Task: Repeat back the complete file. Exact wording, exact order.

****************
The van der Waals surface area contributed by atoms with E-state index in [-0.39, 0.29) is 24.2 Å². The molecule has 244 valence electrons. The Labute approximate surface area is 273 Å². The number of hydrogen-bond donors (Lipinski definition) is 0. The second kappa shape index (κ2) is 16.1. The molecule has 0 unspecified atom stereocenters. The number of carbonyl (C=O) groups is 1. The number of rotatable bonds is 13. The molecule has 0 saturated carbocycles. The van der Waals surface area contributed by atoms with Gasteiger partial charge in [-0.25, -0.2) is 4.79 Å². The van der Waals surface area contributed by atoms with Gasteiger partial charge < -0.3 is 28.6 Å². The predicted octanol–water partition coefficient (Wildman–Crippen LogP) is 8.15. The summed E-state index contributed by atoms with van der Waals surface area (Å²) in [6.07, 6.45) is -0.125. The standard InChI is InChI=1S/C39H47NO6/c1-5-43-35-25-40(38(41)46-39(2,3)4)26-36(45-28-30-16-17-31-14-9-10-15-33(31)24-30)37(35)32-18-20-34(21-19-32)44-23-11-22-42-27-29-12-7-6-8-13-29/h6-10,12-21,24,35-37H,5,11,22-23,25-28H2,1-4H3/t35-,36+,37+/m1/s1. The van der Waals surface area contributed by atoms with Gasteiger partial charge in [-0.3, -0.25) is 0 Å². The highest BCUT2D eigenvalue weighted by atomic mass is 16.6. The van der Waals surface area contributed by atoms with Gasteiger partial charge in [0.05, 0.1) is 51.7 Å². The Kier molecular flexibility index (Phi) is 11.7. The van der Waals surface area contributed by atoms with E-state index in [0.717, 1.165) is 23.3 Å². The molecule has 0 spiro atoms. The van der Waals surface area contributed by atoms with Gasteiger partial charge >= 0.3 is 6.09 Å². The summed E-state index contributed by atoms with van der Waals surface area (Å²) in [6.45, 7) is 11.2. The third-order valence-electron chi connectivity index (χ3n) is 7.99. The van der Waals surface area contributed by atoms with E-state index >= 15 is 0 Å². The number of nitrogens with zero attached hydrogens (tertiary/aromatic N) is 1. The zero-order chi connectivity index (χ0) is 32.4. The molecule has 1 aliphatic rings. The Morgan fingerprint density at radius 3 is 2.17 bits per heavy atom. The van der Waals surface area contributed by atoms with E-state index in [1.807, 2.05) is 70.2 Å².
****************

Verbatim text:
The van der Waals surface area contributed by atoms with E-state index in [-0.39, 0.29) is 24.2 Å². The molecule has 244 valence electrons. The Labute approximate surface area is 273 Å². The number of hydrogen-bond donors (Lipinski definition) is 0. The second kappa shape index (κ2) is 16.1. The molecule has 0 unspecified atom stereocenters. The number of carbonyl (C=O) groups is 1. The number of rotatable bonds is 13. The molecule has 0 saturated carbocycles. The van der Waals surface area contributed by atoms with Gasteiger partial charge in [-0.25, -0.2) is 4.79 Å². The van der Waals surface area contributed by atoms with Gasteiger partial charge < -0.3 is 28.6 Å². The predicted octanol–water partition coefficient (Wildman–Crippen LogP) is 8.15. The summed E-state index contributed by atoms with van der Waals surface area (Å²) in [6.07, 6.45) is -0.125. The standard InChI is InChI=1S/C39H47NO6/c1-5-43-35-25-40(38(41)46-39(2,3)4)26-36(45-28-30-16-17-31-14-9-10-15-33(31)24-30)37(35)32-18-20-34(21-19-32)44-23-11-22-42-27-29-12-7-6-8-13-29/h6-10,12-21,24,35-37H,5,11,22-23,25-28H2,1-4H3/t35-,36+,37+/m1/s1. The van der Waals surface area contributed by atoms with Gasteiger partial charge in [-0.3, -0.25) is 0 Å². The highest BCUT2D eigenvalue weighted by atomic mass is 16.6. The van der Waals surface area contributed by atoms with Gasteiger partial charge in [0.05, 0.1) is 51.7 Å². The Kier molecular flexibility index (Phi) is 11.7. The van der Waals surface area contributed by atoms with E-state index in [0.717, 1.165) is 23.3 Å². The molecule has 0 spiro atoms. The van der Waals surface area contributed by atoms with Gasteiger partial charge >= 0.3 is 6.09 Å². The summed E-state index contributed by atoms with van der Waals surface area (Å²) in [6.45, 7) is 11.2. The third-order valence-electron chi connectivity index (χ3n) is 7.99. The van der Waals surface area contributed by atoms with E-state index >= 15 is 0 Å². The number of nitrogens with zero attached hydrogens (tertiary/aromatic N) is 1. The zero-order chi connectivity index (χ0) is 32.4. The molecule has 1 aliphatic rings. The Morgan fingerprint density at radius 3 is 2.17 bits per heavy atom. The van der Waals surface area contributed by atoms with E-state index in [1.807, 2.05) is 70.2 Å².